Starter Project:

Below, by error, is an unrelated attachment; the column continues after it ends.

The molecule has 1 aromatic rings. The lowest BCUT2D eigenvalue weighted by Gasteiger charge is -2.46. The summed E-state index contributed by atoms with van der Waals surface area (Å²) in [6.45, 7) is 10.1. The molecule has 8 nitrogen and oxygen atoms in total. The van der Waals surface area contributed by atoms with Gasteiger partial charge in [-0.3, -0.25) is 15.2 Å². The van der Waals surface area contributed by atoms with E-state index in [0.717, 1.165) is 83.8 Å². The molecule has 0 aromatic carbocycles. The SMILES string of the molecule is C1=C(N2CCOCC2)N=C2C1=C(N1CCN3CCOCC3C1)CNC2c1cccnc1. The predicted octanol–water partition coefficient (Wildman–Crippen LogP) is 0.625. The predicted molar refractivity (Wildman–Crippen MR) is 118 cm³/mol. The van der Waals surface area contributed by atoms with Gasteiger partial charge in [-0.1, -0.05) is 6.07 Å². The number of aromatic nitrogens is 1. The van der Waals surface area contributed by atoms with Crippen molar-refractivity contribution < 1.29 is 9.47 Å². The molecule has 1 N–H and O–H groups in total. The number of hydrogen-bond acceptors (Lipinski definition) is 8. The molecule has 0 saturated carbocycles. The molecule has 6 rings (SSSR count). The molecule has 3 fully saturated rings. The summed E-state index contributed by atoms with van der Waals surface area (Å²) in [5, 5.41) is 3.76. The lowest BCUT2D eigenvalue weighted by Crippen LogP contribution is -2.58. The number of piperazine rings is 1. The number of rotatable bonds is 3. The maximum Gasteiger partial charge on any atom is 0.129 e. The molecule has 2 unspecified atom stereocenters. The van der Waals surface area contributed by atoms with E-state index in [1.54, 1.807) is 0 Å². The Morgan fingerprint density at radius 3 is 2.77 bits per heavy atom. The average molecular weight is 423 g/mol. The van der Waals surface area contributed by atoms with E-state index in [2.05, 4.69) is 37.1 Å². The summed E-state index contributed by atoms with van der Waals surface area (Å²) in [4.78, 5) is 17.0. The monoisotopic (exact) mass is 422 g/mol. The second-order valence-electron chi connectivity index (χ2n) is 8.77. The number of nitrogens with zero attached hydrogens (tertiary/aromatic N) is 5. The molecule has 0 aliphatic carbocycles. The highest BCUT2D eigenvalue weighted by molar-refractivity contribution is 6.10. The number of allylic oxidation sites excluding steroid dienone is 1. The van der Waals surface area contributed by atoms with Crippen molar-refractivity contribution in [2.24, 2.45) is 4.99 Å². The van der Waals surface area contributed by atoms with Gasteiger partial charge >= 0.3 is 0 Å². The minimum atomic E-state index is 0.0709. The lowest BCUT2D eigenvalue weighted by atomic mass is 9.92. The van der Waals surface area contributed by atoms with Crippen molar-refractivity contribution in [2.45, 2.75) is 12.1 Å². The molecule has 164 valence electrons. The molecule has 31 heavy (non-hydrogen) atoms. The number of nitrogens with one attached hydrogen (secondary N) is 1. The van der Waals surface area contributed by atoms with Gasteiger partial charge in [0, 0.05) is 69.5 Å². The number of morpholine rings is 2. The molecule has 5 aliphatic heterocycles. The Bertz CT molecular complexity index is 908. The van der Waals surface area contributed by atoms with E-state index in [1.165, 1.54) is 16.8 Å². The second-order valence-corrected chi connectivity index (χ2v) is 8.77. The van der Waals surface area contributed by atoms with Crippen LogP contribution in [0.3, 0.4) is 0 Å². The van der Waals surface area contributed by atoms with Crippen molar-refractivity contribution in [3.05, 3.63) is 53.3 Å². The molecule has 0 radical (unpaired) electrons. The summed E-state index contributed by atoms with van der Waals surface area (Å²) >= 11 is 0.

For my starter project I made a voice changer. The voice changer was built on a circuit board and is powered by a 9v battery. When you turn the power on for the circuit, the current rushes through the board causing your voice to come out of the speaker at a different pitch. The four buttons cause your voice to result in four different pitches. The current needs to be controlled in order to be stable and conduct correctly, so we added capacitors, resistors, and zener diodes to the circuit board for control. We added ten resistors to reduce the voltage. Another part we added was a horizontal trimmer, which helps with the sensitivity of the microphone. The microphone was one of the hardest pieces to solder because it has polarity and you have to make sure the positioning is perfect and that the solder doesn’t bridge in order for the microphone to work. First, you speak into the microphone. The sound waves travel into the microphone and are sent to the IC (integrated circuit). On this particular circuit board there are two integrated circuits. The smaller integrated circuit has the same purpose as the larger one, but controls the electron flow for the side of the board. My largest problem when building this project was the breakage of my zener diode. This part is especially important on the board because it’s the only diode on the board. The purpose of a zener diode is to allow a large reverse voltage to flow, while a diode allows an electrical current to flow in only one direction. Originally, I reversed the polarity of my zener diode. While attempting to remove and flip my zener diode, it snapped in half. I therefore am not able to complete my starter project, because I do not have a zener diode with the same reverse voltage count as before. The rest of my project works, but since the zener diode I replaced the previous with has a lower voltage, it is allowing reverse voltages of a smaller count to pass throughout the circuit. The way I discovered that the second zener diode was allowing a smaller voltage to flow was by using a multimeter. The multimeter measures the voltage between two parts on the circuit board. When I used the multimeter to find out the voltage that the zener diode was allowing, it was one volt less than the current was flowing at in other places of the board. After researching how this circuit works I can say that I have learned how to solder, read a circuit board, and how electrons move through a circuit.